by Whitney Grace
From the New World takes place one thousand years in Japan’s future, where magic is commonplace. Saki, Maria, Shun, Mamoru, and Satoru all eagerly wait the day when their powers will awaken. Saki is especially excited, because she wants to explore the world beyond her cordoned off provincial village. When the children’s powers finally do awaken, Saki being the last, they graduate to a magic school where they are taught how to control their magic. Not everything is all fun and games for the friends. There are rumors about a vicious monster that devours students with weak magic and Satoru has disappeared. Even stranger is when the rat monsters start attacking humans. The friends know something is wrong, so they decide to cross the rope and find answers outside the village.
From The New World is based off a novel by Yusuke Kishi. He won the Japan SF Taisho Award for this novel, which gives the impression that it is a well-written piece of literature. The same can’t be said about the manga. Comic book adaptations of prose novels are tricky in the US and it appears the same problems exist in Japan as well. While the first part of the comic starts out strong with character introductions, establishing events and possible conflicts, and then hinting at larger mysteries. Once the group sets out into the bigger world, the story slides downhill into confusion and fan service. The characters can’t pin down exactly what they are questing for other than that it concerns the rat monsters. The rat monsters are another crazy aspect, because supposedly they revere humans as gods. They are, however, being invaded by foreign rat monsters that are also attacking humans. The rat monsters are barely mentioned in the first part of the manga, then suddenly they become incredibly important. During the latter half of the comic, a few of the characters decide to engage in sexual activities while they profess undying friendship in a clichéd shojo manner.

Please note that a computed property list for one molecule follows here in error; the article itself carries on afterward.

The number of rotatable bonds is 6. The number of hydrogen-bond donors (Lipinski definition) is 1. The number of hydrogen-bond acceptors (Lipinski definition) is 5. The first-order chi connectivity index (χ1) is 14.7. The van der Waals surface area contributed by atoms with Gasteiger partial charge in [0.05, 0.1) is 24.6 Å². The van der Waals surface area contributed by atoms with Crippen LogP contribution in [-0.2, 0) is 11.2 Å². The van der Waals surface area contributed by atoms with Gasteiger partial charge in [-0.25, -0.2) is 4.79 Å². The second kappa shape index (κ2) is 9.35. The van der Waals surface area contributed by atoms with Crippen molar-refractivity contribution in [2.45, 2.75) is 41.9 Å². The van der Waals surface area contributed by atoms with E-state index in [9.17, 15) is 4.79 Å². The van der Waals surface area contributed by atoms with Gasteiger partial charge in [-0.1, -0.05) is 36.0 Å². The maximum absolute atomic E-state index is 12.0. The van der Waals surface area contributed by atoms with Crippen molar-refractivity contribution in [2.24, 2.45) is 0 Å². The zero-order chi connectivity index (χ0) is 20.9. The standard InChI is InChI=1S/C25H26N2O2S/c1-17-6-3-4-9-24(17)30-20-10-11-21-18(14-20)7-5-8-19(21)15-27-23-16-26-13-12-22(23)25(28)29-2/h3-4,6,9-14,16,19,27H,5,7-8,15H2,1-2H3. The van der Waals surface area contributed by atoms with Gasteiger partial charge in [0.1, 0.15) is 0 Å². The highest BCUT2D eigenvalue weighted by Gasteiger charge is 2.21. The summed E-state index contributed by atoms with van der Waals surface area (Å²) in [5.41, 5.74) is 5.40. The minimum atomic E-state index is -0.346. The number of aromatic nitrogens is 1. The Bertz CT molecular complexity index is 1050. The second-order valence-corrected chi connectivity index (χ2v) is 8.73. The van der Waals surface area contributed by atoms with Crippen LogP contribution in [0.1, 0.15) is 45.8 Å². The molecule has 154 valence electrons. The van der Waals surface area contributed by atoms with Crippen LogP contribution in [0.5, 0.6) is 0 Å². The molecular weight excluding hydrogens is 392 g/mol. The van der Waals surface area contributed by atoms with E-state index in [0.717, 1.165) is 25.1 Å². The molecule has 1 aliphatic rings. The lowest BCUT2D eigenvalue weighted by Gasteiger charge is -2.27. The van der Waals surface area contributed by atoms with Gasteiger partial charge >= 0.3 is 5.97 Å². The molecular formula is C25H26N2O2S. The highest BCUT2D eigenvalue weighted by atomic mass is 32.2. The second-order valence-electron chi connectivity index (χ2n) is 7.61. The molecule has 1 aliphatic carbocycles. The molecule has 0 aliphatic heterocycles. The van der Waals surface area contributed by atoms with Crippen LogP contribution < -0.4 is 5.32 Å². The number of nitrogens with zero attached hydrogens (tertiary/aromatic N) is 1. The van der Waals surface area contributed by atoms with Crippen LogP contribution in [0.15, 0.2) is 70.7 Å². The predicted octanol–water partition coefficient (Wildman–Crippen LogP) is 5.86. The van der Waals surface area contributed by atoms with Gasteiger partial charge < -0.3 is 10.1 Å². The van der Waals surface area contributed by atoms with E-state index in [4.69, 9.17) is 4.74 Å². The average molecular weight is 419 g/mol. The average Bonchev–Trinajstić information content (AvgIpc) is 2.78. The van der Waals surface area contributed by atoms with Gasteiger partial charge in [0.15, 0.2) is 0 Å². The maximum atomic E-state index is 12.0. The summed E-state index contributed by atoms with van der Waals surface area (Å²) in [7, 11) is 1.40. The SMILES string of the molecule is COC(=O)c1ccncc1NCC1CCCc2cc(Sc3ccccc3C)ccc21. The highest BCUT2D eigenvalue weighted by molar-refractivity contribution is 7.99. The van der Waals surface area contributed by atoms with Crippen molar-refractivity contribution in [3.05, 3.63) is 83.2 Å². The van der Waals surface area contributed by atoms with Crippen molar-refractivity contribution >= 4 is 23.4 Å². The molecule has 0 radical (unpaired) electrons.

Parts of From the New World are forced, while others are simply to please the reader’s more carnal longings. This is clearly a case where it is better to stick with the original work over the comic adaptation.